Predictors of Sustained Response to Rivastigmine in Patients With Alzheimer’s Disease: A Retrospective Analysis



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Objective: The cholinesterase inhibitor rivastigmine is approved for the treatment of mild to moderate Alzheimer’s disease. However, it is not possible to predict which individuals will benefit from treatment. This retrospective analysis of an international, 24-week, randomized, double-blind trial aimed to identify the percentage of persons with Alzheimer’s disease who have a sustained response with rivastigmine patch, rivastigmine capsules, or placebo; to determine the magnitude of the sustained treatment response; and to investigate baseline patient characteristics predictive of the observed sustained response.

Method: Patients who improved on the Alzheimer’s Disease Assessment Scale-cognitive subscale (ADAS-cog) and Alzheimer’s Disease Cooperative Study-Activities of Daily Living scale (ADCS-ADL) at week 16 and maintained at least the week 16 improvement at week 24 were identified as sustained responders. Treatment differences and baseline predictive factors were assessed in patients demonstrating a 1-, 2-, 3-, 4-, or 5-point sustained improvement. The first patient was screened in November 2003 and the last patient completed the study in January 2006.

Results: More persons with Alzheimer’s disease had sustained improvements on the ADAS-cog and ADCS-ADL with rivastigmine versus placebo. Sustained improvements of 4 or 5 points on the ADAS-cog or ADCS-ADL were demonstrated in the 9.5-mg/24-h rivastigmine patch (24% and 36% of patients, respectively) and 12-mg/d capsule groups (28% on both outcome measures). Factors predictive of a sustained response to treatment included baseline Mini-Mental State Examination, ADAS-cog, and ADCS-ADL scores and treatment, country of treatment, and time since first symptom was diagnosed by a physician.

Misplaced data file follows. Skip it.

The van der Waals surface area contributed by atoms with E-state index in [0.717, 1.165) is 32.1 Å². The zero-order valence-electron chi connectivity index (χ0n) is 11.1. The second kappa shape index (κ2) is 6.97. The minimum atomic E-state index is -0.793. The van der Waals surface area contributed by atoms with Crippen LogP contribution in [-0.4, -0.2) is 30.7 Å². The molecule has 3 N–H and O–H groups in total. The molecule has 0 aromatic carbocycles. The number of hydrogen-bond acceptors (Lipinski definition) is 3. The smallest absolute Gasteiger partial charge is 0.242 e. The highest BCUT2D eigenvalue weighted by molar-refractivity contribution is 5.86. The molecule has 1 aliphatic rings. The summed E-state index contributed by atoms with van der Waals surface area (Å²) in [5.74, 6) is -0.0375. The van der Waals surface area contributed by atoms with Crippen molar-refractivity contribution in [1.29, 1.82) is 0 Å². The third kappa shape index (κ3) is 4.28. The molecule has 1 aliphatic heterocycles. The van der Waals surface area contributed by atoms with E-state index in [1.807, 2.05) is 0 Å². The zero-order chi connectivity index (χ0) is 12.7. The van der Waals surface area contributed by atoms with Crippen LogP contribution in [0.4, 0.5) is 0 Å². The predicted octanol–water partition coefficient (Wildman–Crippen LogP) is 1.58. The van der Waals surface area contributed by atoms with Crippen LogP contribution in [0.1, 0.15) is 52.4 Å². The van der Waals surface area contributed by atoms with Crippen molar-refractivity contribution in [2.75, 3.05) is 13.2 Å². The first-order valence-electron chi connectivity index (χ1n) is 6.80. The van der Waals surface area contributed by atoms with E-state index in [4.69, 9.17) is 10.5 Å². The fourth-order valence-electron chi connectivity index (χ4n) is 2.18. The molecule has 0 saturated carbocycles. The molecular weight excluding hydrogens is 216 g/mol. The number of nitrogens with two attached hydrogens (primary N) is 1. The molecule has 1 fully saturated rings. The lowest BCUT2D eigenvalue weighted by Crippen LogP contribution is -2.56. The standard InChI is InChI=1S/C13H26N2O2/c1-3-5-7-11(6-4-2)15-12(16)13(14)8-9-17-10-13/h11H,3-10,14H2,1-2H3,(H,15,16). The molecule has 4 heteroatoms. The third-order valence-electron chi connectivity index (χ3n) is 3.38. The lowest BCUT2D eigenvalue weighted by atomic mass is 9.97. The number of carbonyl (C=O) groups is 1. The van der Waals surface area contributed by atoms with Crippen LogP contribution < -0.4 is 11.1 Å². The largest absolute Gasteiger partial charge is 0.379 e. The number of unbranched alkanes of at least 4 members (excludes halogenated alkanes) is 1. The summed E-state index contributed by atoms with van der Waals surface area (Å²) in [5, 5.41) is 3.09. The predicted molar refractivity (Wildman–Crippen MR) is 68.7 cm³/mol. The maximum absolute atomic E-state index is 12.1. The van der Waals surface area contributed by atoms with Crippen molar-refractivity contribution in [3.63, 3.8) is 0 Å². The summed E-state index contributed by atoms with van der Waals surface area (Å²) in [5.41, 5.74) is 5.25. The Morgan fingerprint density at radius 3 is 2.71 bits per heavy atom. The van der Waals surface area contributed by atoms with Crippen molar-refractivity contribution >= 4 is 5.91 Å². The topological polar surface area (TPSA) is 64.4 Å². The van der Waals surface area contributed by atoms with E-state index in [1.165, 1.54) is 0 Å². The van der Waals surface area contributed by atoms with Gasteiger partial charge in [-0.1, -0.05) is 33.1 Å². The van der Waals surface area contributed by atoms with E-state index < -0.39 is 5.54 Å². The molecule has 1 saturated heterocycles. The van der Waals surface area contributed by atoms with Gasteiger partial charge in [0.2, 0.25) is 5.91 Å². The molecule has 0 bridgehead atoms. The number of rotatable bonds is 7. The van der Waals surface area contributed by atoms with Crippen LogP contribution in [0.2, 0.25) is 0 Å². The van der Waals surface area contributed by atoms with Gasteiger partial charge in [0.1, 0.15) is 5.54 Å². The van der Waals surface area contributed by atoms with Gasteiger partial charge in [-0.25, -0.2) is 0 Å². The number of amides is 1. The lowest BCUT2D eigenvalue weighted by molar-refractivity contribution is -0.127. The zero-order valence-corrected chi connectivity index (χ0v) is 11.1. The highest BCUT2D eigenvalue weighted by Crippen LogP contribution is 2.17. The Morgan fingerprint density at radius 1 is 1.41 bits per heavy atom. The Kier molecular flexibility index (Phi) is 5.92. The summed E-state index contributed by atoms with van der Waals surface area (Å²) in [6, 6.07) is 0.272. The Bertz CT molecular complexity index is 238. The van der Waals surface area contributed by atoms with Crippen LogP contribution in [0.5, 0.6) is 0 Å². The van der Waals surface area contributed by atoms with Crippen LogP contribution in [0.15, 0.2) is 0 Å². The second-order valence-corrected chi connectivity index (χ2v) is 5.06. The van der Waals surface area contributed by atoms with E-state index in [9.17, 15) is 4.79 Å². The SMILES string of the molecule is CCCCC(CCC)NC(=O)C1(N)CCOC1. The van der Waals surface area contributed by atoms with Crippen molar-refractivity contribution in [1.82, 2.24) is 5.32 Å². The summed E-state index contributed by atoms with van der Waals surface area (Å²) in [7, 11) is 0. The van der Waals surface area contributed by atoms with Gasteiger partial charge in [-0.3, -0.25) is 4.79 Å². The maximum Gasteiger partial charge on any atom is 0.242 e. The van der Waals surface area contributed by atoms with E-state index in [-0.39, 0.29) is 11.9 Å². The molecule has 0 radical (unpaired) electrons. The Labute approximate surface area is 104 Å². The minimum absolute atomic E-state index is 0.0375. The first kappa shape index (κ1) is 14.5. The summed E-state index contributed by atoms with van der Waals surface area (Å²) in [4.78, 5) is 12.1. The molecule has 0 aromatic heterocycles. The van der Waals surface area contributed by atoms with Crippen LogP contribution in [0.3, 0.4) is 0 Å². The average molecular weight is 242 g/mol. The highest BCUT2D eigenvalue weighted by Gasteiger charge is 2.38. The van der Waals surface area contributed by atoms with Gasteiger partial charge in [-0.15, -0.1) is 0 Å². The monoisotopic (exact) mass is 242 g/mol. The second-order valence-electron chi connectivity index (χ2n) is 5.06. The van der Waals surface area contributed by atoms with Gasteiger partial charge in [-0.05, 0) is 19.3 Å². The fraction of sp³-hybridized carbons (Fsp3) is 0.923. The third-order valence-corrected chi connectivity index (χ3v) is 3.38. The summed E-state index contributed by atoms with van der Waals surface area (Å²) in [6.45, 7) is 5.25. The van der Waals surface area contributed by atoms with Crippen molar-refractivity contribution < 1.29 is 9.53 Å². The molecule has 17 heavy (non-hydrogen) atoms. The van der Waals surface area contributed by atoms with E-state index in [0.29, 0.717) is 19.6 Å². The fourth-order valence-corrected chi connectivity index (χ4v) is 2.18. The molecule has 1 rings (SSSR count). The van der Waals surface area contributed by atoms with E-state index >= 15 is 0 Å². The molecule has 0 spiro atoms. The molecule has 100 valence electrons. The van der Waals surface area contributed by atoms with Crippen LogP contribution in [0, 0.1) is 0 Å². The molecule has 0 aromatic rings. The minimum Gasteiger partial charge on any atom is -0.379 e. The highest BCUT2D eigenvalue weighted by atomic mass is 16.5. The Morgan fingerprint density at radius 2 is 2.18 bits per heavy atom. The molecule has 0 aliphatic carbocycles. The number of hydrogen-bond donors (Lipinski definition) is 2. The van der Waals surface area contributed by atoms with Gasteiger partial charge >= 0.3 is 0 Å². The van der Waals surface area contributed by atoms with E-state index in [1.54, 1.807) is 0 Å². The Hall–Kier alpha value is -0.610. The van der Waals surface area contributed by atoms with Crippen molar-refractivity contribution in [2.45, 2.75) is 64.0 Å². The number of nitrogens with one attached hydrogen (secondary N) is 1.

Conclusions: Understanding factors predictive of sustained cholinesterase inhibitor treatment response should help to optimize Alzheimer’s disease management and encourage compliance by allowing more realistic expectations of treatment effects.

Prim Care Companion CNS Disord 2011;13(3):e1–e7

Submitted: October 20, 2010; accepted December 10, 2010.

Published online: June 16, 2011 (doi:10.4088/PCC.10m01101).

Corresponding author: Carl H. Sadowsky, MD, Nova SE University, Division of Neurology, West Palm Beach, Fort Lauderdale, FL 33407 (

Prim Care Companion CNS Disord 2011;13(3):e1-e7